I could feel my eyes widen as a tall man in his 50′s with glasses and gray hair politely pointed at the fruits and tried to make conversation with me in Swedish. I’m not sure I even tried to understand the words that were coming out of his mouth, as it took a few seconds just to understand that I should be listening because he was talking to me. I had just picked up a pack of dried apricots as I stood in line, and this man was also looking at the fruit, I assumed by his gestures that he was talking about the apricots and figs. I can guess, after it happened that maybe he was thinking the same as when I saw them, surprised that they were the same price, unsure if they were overpriced. He said only a sentence or two, and the tone seemed friendly enough, but then it was obviously time for me to reply and I was still frozen in place.
I knew what to say. I knew how to say it. I’ve practiced it in my head before, “Forlat, min Svenska ar inte bra” or “Jag förstår inte.” (“Sorry, my Swedish is not good” or “I do not understand”) It was my chance and before I knew it my mind and my mouth had missed that connection and I blurted out, “sorry.” It was like a slap in the face, why can’t I do it? The words might not have been at the tip of my tongue, more like the back of my throat, you know that feeling when you are about to vomit? They were there, being uncomfortable and embarrassing. And so I swallowed the small amount of Swedish I could have conjured up and burped out a simple “sorry” to which the man smiled and nodded and moved on leaving me feeling rejected. I was annoyed with myself for missing the opportunity, and even more annoyed when the cashier rang me up in English. I’m not sure if he heard the exchange or if he has begun to recognize me. I need to start wearing a less identifiable hat, maybe. Either way I was pretty bummed by the whole thing. The last thing I want or need is for one of my regular cashiers to stop speaking Swedish to me. Even though I know that down the road I will be able to switch it back to Swedish when I am ready and able, but I need the practice now, even if it’s only hearing a few numbers and needing to understand them.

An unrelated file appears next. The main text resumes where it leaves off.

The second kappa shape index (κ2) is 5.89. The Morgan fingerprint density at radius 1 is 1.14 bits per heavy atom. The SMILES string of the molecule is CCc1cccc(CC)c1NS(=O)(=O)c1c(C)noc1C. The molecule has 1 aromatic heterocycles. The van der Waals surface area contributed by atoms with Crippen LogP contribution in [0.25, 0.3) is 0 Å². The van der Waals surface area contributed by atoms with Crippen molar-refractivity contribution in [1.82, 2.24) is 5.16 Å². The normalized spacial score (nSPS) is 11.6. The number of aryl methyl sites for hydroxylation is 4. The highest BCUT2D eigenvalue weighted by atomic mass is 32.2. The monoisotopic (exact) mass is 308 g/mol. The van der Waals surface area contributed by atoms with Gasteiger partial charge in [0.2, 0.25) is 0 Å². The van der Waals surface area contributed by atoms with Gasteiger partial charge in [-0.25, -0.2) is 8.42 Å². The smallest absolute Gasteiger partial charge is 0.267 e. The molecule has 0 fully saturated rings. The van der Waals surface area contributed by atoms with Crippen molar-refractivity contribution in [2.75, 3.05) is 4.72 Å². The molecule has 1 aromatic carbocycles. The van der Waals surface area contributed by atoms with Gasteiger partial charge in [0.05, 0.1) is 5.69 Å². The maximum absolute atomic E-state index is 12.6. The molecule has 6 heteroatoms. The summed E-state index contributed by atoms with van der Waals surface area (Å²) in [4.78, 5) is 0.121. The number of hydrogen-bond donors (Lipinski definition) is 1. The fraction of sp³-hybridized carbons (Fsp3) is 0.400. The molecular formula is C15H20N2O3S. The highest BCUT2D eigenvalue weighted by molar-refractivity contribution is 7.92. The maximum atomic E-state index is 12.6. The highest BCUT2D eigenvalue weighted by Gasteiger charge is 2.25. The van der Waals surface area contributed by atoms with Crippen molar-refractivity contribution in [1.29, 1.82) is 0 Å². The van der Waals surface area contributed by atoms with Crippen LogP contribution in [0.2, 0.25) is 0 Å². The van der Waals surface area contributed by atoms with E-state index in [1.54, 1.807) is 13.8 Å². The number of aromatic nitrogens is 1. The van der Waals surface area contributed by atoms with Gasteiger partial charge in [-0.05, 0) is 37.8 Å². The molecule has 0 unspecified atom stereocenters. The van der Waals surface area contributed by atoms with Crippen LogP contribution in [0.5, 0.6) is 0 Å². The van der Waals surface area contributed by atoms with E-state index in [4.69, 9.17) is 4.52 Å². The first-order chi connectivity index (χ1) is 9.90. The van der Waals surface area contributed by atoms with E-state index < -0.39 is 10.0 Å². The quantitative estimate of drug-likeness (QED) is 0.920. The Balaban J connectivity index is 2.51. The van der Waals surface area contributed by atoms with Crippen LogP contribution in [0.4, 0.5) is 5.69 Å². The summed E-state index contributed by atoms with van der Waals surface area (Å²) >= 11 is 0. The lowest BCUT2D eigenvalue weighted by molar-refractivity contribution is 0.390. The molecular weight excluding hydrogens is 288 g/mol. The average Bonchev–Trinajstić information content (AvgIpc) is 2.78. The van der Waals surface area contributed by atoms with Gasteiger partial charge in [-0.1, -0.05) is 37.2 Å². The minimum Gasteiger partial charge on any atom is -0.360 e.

It’s certainly not the first I’ve said “sorry” to change the conversation to English (and it won’t be the last), I just wish I could muster up the courage to switch over to English in a way that indicates that I am learning Swedish and trying, which means…actually speaking a few simple words of Swedish. I know it’s an anxiety hurdle I have (and also had when learning Spanish) but I have been more and more angry with it over the past week or two, knowing that my Swedish classes hopefully start in about two weeks. This knot in my chest needs to go, I always figured it would be easier to blurt out a crappy Swedish phrase in front of strangers, but it’s still the same amount of scary.